HD 149026

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HD 149026
Observation data
Epoch J2000.0      Equinox J2000.0
Constellation Hercules
Right ascension 16h 30m 29.620s[1]
Declination +38° 20′ 50.31″[1]
Apparent magnitude (V) 8.15
Characteristics
Spectral type G0IV[2]
Apparent magnitude (B) 8.76[2]
B−V color index 0.611
Astrometry
Radial velocity (Rv) –18.1 ± 0.4[2] km/s
Proper motion (μ) RA: –76.27 ± 0.54[1] mas/yr
Dec.: 53.07 ± 0.69[1] mas/yr
Parallax (π) 12.59 ± 0.70[1] mas
Distance 260 ± 10 ly
(79 ± 4 pc)
Absolute magnitude (MV) 3.65 ± 0.12[3]
Details
Mass 1.345 ± 0.020[3] M
Radius 1.541 +0.046
−0.042
[3] R
Luminosity 3.03 +0.20
−0.18
[3] L
Surface gravity (log g) 4.189 +0.020
−0.021
[3] cgs
Temperature 6147 ± 50[4] K
Metallicity [Fe/H] 0.36 ± 0.05[4] dex
Rotational velocity (v sin i) 6.0 ± 0.5[4] km/s
Age 2.6 +0.3
−0.2
[3] Gyr
Other designations
Ogma, BD+38°2787, GSC 03063-01587, HIP 80838, SAO 65349
Database references
SIMBAD data
Exoplanet Archive data
Extrasolar Planets
Encyclopaedia
data

HD 149026, also named Ogma,[5] is a yellow subgiant star approximately 260 light-years from the Sun in the constellation of Hercules. An extrasolar planet (designated HD 149026 b, later named Smertrios) is believed to orbit the star.

Nomenclature[edit]

HD 149026 in the star's identifier in the Henry Draper Catalog.[2] Following its discovery in 2005 the planet was designated HD 149026 b.

In July 2014 the International Astronomical Union launched a process for giving proper names to certain exoplanets and their host stars.[6] The process involved public nomination and voting for the new names.[7] In December 2015, the IAU announced the winning names were Ogma for this star and Smertrios for its planet.[8]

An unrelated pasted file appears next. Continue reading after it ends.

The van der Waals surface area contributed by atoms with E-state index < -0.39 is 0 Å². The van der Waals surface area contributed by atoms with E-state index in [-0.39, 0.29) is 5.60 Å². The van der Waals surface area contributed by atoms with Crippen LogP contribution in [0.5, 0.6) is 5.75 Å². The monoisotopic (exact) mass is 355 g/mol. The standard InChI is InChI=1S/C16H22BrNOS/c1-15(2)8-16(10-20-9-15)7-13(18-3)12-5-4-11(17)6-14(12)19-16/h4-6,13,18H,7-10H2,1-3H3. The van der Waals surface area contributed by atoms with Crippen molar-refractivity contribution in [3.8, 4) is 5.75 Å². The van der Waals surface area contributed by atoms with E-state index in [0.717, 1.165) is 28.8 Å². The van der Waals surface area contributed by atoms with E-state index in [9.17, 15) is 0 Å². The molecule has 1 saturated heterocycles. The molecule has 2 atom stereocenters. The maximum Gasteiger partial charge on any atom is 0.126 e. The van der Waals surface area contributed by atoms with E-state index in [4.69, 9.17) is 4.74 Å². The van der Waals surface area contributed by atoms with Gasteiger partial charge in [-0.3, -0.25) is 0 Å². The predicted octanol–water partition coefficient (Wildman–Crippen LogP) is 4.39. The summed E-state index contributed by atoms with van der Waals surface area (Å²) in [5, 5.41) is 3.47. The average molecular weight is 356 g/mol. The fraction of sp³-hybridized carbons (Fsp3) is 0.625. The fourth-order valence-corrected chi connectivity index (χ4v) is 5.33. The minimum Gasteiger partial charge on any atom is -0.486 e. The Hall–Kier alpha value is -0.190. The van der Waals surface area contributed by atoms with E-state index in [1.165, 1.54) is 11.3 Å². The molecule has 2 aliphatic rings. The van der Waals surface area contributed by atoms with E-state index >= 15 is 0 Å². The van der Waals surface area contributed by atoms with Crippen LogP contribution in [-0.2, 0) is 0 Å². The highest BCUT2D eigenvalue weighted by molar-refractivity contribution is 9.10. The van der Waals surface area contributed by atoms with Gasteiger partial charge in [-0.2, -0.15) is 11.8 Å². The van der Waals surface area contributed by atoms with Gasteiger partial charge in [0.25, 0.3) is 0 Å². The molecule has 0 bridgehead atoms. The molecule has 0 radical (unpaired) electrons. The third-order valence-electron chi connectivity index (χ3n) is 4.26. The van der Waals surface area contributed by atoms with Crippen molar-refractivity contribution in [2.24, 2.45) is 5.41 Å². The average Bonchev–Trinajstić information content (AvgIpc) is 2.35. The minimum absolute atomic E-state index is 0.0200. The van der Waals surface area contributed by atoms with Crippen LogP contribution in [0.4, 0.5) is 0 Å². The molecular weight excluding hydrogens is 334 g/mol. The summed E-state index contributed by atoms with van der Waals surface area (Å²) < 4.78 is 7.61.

The winning names based on those submitted by the Club d'Astronomie de Toussaint of France; namely 'Ogmios' and 'Smertrios'. Ogmios was a Gallo-Roman deity and Smertrios was a Gallic deity of war. The IAU substituted the name of Ogma, a deity of eloquence, writing, and great physical strength in the Celtic mythologies of Ireland and Scotland, and who may be related to Ogmios, because 'Ogmios' is the name of an asteroid (189011 Ogmios).[9]

In 2016, the IAU organized a Working Group on Star Names (WGSN)[10] to catalog and standardize proper names for stars. In its first bulletin of July 2016,[11] the WGSN explicitly recognized the names of exoplanets and their host stars approved by the Executive Committee Working Group Public Naming of Planets and Planetary Satellites, including the names of stars adopted during the 2015 NameExoWorlds campaign. This star is now so entered in the IAU Catalog of Star Names.[5]

Properties[edit]

The star is thought to be much more massive, larger, and brighter than the Sun. The higher mass means that despite its considerably younger age (2.0 Ga) it is already much more evolved than the Sun. The internal fusion of hydrogen in the core of the star is coming to an end, and it is beginning to evolve towards red gianthood. At a distance of 260 light-years,[1] the star is not visible to the unaided eye. However, it should be easily seen in binoculars or a small telescope.[4]